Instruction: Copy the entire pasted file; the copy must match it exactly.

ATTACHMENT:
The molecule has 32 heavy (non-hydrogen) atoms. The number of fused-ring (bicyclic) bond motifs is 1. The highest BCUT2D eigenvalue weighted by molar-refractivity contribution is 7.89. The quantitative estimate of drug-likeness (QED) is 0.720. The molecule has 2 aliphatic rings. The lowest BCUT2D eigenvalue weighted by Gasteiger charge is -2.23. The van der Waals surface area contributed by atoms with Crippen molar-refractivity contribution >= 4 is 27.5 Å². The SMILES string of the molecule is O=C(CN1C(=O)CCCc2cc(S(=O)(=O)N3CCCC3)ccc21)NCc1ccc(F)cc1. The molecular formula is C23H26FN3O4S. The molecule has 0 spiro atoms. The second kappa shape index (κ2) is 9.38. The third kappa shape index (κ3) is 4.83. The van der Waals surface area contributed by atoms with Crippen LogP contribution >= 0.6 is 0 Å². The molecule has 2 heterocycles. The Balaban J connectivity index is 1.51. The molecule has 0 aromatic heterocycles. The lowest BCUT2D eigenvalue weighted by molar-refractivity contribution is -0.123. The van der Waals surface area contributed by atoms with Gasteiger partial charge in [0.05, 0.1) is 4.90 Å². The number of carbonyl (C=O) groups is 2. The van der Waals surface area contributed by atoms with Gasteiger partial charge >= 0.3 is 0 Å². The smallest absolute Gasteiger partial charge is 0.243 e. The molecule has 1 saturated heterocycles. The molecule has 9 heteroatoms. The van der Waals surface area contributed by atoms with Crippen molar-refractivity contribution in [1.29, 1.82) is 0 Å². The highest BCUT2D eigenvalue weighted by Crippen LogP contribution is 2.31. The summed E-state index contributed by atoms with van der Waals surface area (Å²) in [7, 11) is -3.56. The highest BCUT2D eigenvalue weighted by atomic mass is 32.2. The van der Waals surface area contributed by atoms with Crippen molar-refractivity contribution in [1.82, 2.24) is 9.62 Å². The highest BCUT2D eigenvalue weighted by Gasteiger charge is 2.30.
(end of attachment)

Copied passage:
The molecule has 32 heavy (non-hydrogen) atoms. The number of fused-ring (bicyclic) bond motifs is 1. The highest BCUT2D eigenvalue weighted by molar-refractivity contribution is 7.89. The quantitative estimate of drug-likeness (QED) is 0.720. The molecule has 2 aliphatic rings. The lowest BCUT2D eigenvalue weighted by Gasteiger charge is -2.23. The van der Waals surface area contributed by atoms with Crippen molar-refractivity contribution >= 4 is 27.5 Å². The SMILES string of the molecule is O=C(CN1C(=O)CCCc2cc(S(=O)(=O)N3CCCC3)ccc21)NCc1ccc(F)cc1. The molecular formula is C23H26FN3O4S. The molecule has 0 spiro atoms. The second kappa shape index (κ2) is 9.38. The third kappa shape index (κ3) is 4.83. The van der Waals surface area contributed by atoms with Crippen LogP contribution >= 0.6 is 0 Å². The molecule has 2 heterocycles. The Balaban J connectivity index is 1.51. The molecule has 0 aromatic heterocycles. The lowest BCUT2D eigenvalue weighted by molar-refractivity contribution is -0.123. The van der Waals surface area contributed by atoms with Gasteiger partial charge in [0.05, 0.1) is 4.90 Å². The number of carbonyl (C=O) groups is 2. The van der Waals surface area contributed by atoms with Gasteiger partial charge >= 0.3 is 0 Å². The smallest absolute Gasteiger partial charge is 0.243 e. The molecule has 1 saturated heterocycles. The molecule has 9 heteroatoms. The van der Waals surface area contributed by atoms with Crippen molar-refractivity contribution in [1.29, 1.82) is 0 Å². The highest BCUT2D eigenvalue weighted by Crippen LogP contribution is 2.31. The summed E-state index contributed by atoms with van der Waals surface area (Å²) in [7, 11) is -3.56. The highest BCUT2D eigenvalue weighted by atomic mass is 32.2. The van der Waals surface area contributed by atoms with Crippen molar-refractivity contribution in [1.82, 2.24) is 9.62 Å². The highest BCUT2D eigenvalue weighted by Gasteiger charge is 2.30.